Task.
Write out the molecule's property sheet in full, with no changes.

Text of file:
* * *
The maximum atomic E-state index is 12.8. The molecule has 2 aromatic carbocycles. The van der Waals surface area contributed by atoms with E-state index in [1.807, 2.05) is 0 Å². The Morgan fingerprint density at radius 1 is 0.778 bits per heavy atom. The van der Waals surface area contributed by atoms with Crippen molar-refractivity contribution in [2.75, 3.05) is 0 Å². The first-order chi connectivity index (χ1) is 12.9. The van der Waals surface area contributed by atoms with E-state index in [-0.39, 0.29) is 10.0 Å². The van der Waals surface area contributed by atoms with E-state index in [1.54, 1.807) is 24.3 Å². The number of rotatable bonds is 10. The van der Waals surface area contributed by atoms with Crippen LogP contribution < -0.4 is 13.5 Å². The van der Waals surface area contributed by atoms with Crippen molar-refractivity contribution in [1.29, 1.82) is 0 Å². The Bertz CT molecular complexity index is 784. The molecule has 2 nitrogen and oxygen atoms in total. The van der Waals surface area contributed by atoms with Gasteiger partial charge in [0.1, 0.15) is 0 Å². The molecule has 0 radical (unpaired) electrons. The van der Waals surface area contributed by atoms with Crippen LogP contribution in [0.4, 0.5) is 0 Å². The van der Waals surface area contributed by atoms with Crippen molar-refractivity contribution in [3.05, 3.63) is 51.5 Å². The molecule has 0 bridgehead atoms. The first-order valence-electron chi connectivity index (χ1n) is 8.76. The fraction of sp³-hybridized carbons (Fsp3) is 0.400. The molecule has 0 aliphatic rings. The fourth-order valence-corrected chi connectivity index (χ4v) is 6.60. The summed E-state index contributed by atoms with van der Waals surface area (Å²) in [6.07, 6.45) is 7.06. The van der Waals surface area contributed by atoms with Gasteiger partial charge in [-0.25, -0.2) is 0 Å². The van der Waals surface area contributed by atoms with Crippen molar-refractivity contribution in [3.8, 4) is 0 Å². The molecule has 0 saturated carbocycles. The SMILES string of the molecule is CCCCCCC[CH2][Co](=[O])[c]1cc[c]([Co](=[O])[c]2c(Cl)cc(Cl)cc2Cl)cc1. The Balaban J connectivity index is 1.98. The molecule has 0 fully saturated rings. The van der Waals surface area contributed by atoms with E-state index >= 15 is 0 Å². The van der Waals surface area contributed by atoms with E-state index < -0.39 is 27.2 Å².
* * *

The maximum atomic E-state index is 12.8. The molecule has 2 aromatic carbocycles. The van der Waals surface area contributed by atoms with E-state index in [1.807, 2.05) is 0 Å². The Morgan fingerprint density at radius 1 is 0.778 bits per heavy atom. The van der Waals surface area contributed by atoms with Crippen molar-refractivity contribution in [2.75, 3.05) is 0 Å². The first-order chi connectivity index (χ1) is 12.9. The van der Waals surface area contributed by atoms with E-state index in [-0.39, 0.29) is 10.0 Å². The van der Waals surface area contributed by atoms with E-state index in [1.54, 1.807) is 24.3 Å². The number of rotatable bonds is 10. The van der Waals surface area contributed by atoms with Crippen LogP contribution < -0.4 is 13.5 Å². The van der Waals surface area contributed by atoms with Crippen molar-refractivity contribution in [1.29, 1.82) is 0 Å². The Bertz CT molecular complexity index is 784. The molecule has 2 nitrogen and oxygen atoms in total. The van der Waals surface area contributed by atoms with Gasteiger partial charge in [0.1, 0.15) is 0 Å². The molecule has 0 radical (unpaired) electrons. The van der Waals surface area contributed by atoms with Crippen LogP contribution in [0.4, 0.5) is 0 Å². The van der Waals surface area contributed by atoms with Crippen molar-refractivity contribution in [3.05, 3.63) is 51.5 Å². The molecule has 0 bridgehead atoms. The first-order valence-electron chi connectivity index (χ1n) is 8.76. The fraction of sp³-hybridized carbons (Fsp3) is 0.400. The molecule has 0 aliphatic rings. The fourth-order valence-corrected chi connectivity index (χ4v) is 6.60. The summed E-state index contributed by atoms with van der Waals surface area (Å²) in [6.07, 6.45) is 7.06. The van der Waals surface area contributed by atoms with Gasteiger partial charge in [-0.25, -0.2) is 0 Å². The van der Waals surface area contributed by atoms with Crippen molar-refractivity contribution in [3.8, 4) is 0 Å². The molecule has 0 saturated carbocycles. The SMILES string of the molecule is CCCCCCC[CH2][Co](=[O])[c]1cc[c]([Co](=[O])[c]2c(Cl)cc(Cl)cc2Cl)cc1. The Balaban J connectivity index is 1.98. The molecule has 0 fully saturated rings. The van der Waals surface area contributed by atoms with E-state index >= 15 is 0 Å². The van der Waals surface area contributed by atoms with E-state index < -0.39 is 27.2 Å².